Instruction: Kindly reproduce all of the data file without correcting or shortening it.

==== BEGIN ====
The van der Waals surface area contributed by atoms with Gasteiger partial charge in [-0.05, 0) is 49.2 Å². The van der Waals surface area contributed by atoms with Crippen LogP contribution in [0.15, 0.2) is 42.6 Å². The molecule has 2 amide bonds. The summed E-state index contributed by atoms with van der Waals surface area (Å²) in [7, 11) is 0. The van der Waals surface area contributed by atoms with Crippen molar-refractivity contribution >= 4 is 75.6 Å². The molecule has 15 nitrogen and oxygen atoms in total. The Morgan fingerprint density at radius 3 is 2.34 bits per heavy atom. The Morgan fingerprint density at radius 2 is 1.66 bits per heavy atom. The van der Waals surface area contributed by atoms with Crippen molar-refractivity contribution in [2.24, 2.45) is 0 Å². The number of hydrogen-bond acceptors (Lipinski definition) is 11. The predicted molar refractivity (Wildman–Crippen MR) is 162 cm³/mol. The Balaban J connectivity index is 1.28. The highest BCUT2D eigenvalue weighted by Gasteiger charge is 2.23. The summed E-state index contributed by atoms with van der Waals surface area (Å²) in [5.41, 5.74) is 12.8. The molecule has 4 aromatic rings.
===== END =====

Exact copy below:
The van der Waals surface area contributed by atoms with Gasteiger partial charge in [-0.05, 0) is 49.2 Å². The van der Waals surface area contributed by atoms with Crippen LogP contribution in [0.15, 0.2) is 42.6 Å². The molecule has 2 amide bonds. The summed E-state index contributed by atoms with van der Waals surface area (Å²) in [7, 11) is 0. The van der Waals surface area contributed by atoms with Crippen molar-refractivity contribution >= 4 is 75.6 Å². The molecule has 15 nitrogen and oxygen atoms in total. The Morgan fingerprint density at radius 3 is 2.34 bits per heavy atom. The Morgan fingerprint density at radius 2 is 1.66 bits per heavy atom. The van der Waals surface area contributed by atoms with Crippen molar-refractivity contribution in [2.24, 2.45) is 0 Å². The number of hydrogen-bond acceptors (Lipinski definition) is 11. The predicted molar refractivity (Wildman–Crippen MR) is 162 cm³/mol. The Balaban J connectivity index is 1.28. The highest BCUT2D eigenvalue weighted by Gasteiger charge is 2.23. The summed E-state index contributed by atoms with van der Waals surface area (Å²) in [5.41, 5.74) is 12.8. The molecule has 4 aromatic rings.